Length of stay: 1 day
Visited: August 2020
Killbear Provincial Park is located along the rugged shore of Georgian Lake. It offers car camping at seven campgrounds where each campground has its own beach area (except for Georgian Campground). Besides swimming, other activities in the park include hiking, biking, canoeing and fishing.
We spent the previous night at Mississagi Provincial Park up near Elliot Lake. On the drive to Killbear, we made a detour at the French River Provincial Park since it was along the way, and we wanted to avoid the rainfall warning at Killbear in the afternoon. By the time we arrived at the park at 6:30p.m, it had finished raining, but everything was wet outside.
We collected our permit and drove to our site (#771). It was terrible. The previous guests had left all their trash behind. And there wasn’t even a real fire pit. Instead there was some sketchy makeshift fire pit (or fire pits). Also, the two sites across from us were occupied by a group of partiers. I’m getting too old for this.
We contemplated just driving home as Killbear is about a 3 hour drive from Toronto. But we took Monday off and that would seem like a complete waste of a vacation day. We returned to the park office to see if we could switch sites. No problem. The person ended up giving us an awesome site (#442) in a radio-free zone. Sure it was small, but we have a small tent, so we didn’t mind. It was quiet and backed onto a rocky overcrop. Oh, and it wasn’t flooded like some of the other sites that we passed along the way.
We got a fire going and made some dinner. We waited a bit for everything to somewhat dry off before setting up our tent. It got a bit chilly in the evening (13°C) and we went to bed pretty early at 9:30p.m.
Everything was still pretty wet when we woke up. So we decided to start our day off by getting some hiking in. We first hiked along the Lighthouse Point Trail (500m, rated moderate). The trailhead is located just past the Lighthouse Campground. The trail follows the shore before leading to the tip of Killbear Point. There’s a lighthouse here, great views of Georgian Bay and interesting rock formations.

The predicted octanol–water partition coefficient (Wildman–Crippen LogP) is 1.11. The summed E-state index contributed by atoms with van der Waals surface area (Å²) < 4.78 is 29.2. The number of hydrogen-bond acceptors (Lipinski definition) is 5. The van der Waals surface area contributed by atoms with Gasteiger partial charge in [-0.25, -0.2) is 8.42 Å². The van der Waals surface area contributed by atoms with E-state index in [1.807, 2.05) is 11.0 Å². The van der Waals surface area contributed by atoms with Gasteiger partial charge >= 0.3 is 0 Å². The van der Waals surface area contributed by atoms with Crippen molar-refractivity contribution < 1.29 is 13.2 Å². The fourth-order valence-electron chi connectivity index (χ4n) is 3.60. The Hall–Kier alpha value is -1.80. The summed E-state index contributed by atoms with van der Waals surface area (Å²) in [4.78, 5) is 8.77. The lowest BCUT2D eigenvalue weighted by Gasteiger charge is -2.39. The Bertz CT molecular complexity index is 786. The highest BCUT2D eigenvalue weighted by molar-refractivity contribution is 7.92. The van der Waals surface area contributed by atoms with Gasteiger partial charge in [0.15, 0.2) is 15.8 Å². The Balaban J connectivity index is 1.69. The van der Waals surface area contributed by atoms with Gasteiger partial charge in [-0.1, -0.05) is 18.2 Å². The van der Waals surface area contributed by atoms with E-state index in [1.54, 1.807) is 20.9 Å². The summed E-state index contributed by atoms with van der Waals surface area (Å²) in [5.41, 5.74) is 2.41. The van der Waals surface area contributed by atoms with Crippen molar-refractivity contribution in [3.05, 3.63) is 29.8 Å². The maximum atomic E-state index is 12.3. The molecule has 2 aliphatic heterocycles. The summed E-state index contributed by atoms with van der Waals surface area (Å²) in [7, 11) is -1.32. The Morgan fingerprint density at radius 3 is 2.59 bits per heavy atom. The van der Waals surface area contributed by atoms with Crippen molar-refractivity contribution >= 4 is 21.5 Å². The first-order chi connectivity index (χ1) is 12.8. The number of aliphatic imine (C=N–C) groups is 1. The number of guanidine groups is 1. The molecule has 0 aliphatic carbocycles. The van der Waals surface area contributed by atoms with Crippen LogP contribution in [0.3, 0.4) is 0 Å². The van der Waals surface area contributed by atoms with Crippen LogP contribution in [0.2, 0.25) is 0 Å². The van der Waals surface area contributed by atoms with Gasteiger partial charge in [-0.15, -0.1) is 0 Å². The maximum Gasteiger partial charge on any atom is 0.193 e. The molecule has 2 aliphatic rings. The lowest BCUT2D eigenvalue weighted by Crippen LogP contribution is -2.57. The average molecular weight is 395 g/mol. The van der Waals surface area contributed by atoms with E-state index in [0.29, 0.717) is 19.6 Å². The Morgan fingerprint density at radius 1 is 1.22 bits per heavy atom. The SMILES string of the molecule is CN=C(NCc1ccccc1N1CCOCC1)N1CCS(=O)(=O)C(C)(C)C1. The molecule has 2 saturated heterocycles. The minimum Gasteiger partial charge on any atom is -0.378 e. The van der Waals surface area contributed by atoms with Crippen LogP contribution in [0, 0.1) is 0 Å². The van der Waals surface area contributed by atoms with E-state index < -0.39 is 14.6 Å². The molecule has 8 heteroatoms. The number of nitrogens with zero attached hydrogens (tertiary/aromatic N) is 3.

We then hiked along the Lookout Point Trail (3.5km, rated moderate). The trailhead is located beside the entrance to the Blind Bay Campground. The trail weaves through the forest, mostly along a boardwalk, until the trail reaches a junction, which forms a loop. We hiked counter-clockwise around the loop.
The path continues through the forest and crosses over rocky outcrops. There were a few muddy sections, but that’s to be expected considering all the rain from yesterday. The trail then leads to pink granite rocks that provide a nice view of Georgian Bay. There’s even a picnic table here to take a break and enjoy the views. The trail weaves back through the forest and to the junction. From there it’s a relatively easy walk, mostly along a boardwalk, back to the parking lot.
We then returned to our site to make some breakfast and organize the car. Just as we’re finishing up, it starts to lightly rain. We threw everything into the car and waited it out. Luckily the rain shower was short-lived. We then drove to the Day-Use area to hike along the final trail in the park, the Twin Points Trail (1.8km, rated easy to moderate).
By the time we started hiking the weather was clearing up. The trail follows the shoreline through the forest and bedrock ridges, providing sweeping views of Georgian Bay and its rugged landscape. There’s a few benches along the smooth pink rocks that face the water.
Near the end of the trail we came across a deer. Few deer occurred in the Parry Sound area until logging cleared expanses of land, which promised the growth of young trees. Many years later when the forest had grown beyond the reach of the deer, the first deer range management program in Ontario was started here in Killbear. This involved cutting openings in the forest canopy to allow sunlight to encourage new growth, which provides an important food source for deer during the winter. This area is no longer actively involved in deer range management, but deer can be commonly viewed in the park.
After finishing up our hike, we returned to our site and walked to the Sunset Rocks to see the famous windswept pine, which is reputed to be the most photographed tree in Ontario.
From Sunset Rocks, we walked back to our site and took down our wet tent. We left the park shortly after 12p.m. From there it’s about a 3 hour drive back to Toronto. This marks the end of our second Northern Ontario road trip this summer.